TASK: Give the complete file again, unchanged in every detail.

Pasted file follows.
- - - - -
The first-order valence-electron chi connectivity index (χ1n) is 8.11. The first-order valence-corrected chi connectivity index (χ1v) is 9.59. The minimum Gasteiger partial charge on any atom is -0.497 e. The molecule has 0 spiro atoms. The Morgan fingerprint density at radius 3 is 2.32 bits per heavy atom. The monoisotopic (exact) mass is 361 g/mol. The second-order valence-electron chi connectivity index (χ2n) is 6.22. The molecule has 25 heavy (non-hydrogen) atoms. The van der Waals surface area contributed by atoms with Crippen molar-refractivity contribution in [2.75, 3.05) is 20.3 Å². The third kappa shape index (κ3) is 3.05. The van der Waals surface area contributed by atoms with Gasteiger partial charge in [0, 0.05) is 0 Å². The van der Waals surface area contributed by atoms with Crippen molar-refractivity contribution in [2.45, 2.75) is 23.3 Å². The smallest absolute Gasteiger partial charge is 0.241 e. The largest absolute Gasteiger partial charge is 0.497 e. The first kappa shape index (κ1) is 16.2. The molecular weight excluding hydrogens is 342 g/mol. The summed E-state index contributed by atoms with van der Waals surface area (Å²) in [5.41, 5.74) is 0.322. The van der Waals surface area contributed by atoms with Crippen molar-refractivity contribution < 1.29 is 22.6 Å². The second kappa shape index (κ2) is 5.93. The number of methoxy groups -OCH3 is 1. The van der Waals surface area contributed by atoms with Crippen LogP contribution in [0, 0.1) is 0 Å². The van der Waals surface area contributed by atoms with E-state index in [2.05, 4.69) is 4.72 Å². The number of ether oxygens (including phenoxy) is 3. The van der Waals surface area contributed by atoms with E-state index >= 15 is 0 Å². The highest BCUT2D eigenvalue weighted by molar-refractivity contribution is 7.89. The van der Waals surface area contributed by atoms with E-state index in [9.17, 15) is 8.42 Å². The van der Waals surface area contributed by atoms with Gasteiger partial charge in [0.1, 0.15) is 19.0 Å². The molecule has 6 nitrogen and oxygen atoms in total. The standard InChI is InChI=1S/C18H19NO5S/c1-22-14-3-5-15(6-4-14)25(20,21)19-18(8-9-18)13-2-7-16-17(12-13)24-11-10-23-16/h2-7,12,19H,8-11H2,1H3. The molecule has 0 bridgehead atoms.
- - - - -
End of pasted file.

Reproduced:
The first-order valence-electron chi connectivity index (χ1n) is 8.11. The first-order valence-corrected chi connectivity index (χ1v) is 9.59. The minimum Gasteiger partial charge on any atom is -0.497 e. The molecule has 0 spiro atoms. The Morgan fingerprint density at radius 3 is 2.32 bits per heavy atom. The monoisotopic (exact) mass is 361 g/mol. The second-order valence-electron chi connectivity index (χ2n) is 6.22. The molecule has 25 heavy (non-hydrogen) atoms. The van der Waals surface area contributed by atoms with Crippen molar-refractivity contribution in [2.75, 3.05) is 20.3 Å². The third kappa shape index (κ3) is 3.05. The van der Waals surface area contributed by atoms with Gasteiger partial charge in [0, 0.05) is 0 Å². The van der Waals surface area contributed by atoms with Crippen molar-refractivity contribution in [2.45, 2.75) is 23.3 Å². The smallest absolute Gasteiger partial charge is 0.241 e. The largest absolute Gasteiger partial charge is 0.497 e. The first kappa shape index (κ1) is 16.2. The molecular weight excluding hydrogens is 342 g/mol. The summed E-state index contributed by atoms with van der Waals surface area (Å²) in [5.41, 5.74) is 0.322. The van der Waals surface area contributed by atoms with Crippen molar-refractivity contribution < 1.29 is 22.6 Å². The second kappa shape index (κ2) is 5.93. The number of methoxy groups -OCH3 is 1. The van der Waals surface area contributed by atoms with Crippen LogP contribution in [0, 0.1) is 0 Å². The van der Waals surface area contributed by atoms with E-state index in [2.05, 4.69) is 4.72 Å². The number of ether oxygens (including phenoxy) is 3. The van der Waals surface area contributed by atoms with E-state index >= 15 is 0 Å². The highest BCUT2D eigenvalue weighted by molar-refractivity contribution is 7.89. The van der Waals surface area contributed by atoms with E-state index in [9.17, 15) is 8.42 Å². The van der Waals surface area contributed by atoms with Gasteiger partial charge in [0.1, 0.15) is 19.0 Å². The molecule has 6 nitrogen and oxygen atoms in total. The standard InChI is InChI=1S/C18H19NO5S/c1-22-14-3-5-15(6-4-14)25(20,21)19-18(8-9-18)13-2-7-16-17(12-13)24-11-10-23-16/h2-7,12,19H,8-11H2,1H3. The molecule has 0 bridgehead atoms.